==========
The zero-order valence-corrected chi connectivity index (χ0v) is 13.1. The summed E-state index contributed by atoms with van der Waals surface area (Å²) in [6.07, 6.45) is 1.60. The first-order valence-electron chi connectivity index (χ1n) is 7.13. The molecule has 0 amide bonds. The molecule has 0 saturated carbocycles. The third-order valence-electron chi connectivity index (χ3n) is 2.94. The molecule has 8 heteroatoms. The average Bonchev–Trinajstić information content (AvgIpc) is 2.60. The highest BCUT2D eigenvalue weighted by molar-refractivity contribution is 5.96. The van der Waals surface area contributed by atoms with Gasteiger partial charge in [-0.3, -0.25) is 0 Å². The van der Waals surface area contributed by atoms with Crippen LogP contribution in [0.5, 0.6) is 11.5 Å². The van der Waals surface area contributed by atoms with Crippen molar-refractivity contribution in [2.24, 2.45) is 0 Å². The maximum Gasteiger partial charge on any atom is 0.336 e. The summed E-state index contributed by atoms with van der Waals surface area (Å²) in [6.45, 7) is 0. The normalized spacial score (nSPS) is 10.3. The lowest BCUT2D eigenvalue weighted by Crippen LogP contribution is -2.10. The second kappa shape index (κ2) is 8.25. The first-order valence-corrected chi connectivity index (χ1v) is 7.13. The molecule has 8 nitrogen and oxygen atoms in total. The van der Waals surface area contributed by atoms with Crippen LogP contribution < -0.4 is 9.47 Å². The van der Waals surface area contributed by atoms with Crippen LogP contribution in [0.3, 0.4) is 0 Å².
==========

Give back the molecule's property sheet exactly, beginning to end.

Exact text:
The zero-order valence-corrected chi connectivity index (χ0v) is 13.1. The summed E-state index contributed by atoms with van der Waals surface area (Å²) in [6.07, 6.45) is 1.60. The first-order valence-electron chi connectivity index (χ1n) is 7.13. The molecule has 0 amide bonds. The molecule has 0 saturated carbocycles. The third-order valence-electron chi connectivity index (χ3n) is 2.94. The molecule has 8 heteroatoms. The average Bonchev–Trinajstić information content (AvgIpc) is 2.60. The highest BCUT2D eigenvalue weighted by molar-refractivity contribution is 5.96. The van der Waals surface area contributed by atoms with Gasteiger partial charge in [-0.3, -0.25) is 0 Å². The van der Waals surface area contributed by atoms with Crippen LogP contribution in [0.5, 0.6) is 11.5 Å². The van der Waals surface area contributed by atoms with Crippen molar-refractivity contribution in [2.24, 2.45) is 0 Å². The maximum Gasteiger partial charge on any atom is 0.336 e. The summed E-state index contributed by atoms with van der Waals surface area (Å²) in [6.45, 7) is 0. The normalized spacial score (nSPS) is 10.3. The lowest BCUT2D eigenvalue weighted by Crippen LogP contribution is -2.10. The second kappa shape index (κ2) is 8.25. The first-order valence-corrected chi connectivity index (χ1v) is 7.13. The molecule has 8 nitrogen and oxygen atoms in total. The van der Waals surface area contributed by atoms with Crippen LogP contribution < -0.4 is 9.47 Å². The van der Waals surface area contributed by atoms with Crippen LogP contribution in [0.3, 0.4) is 0 Å².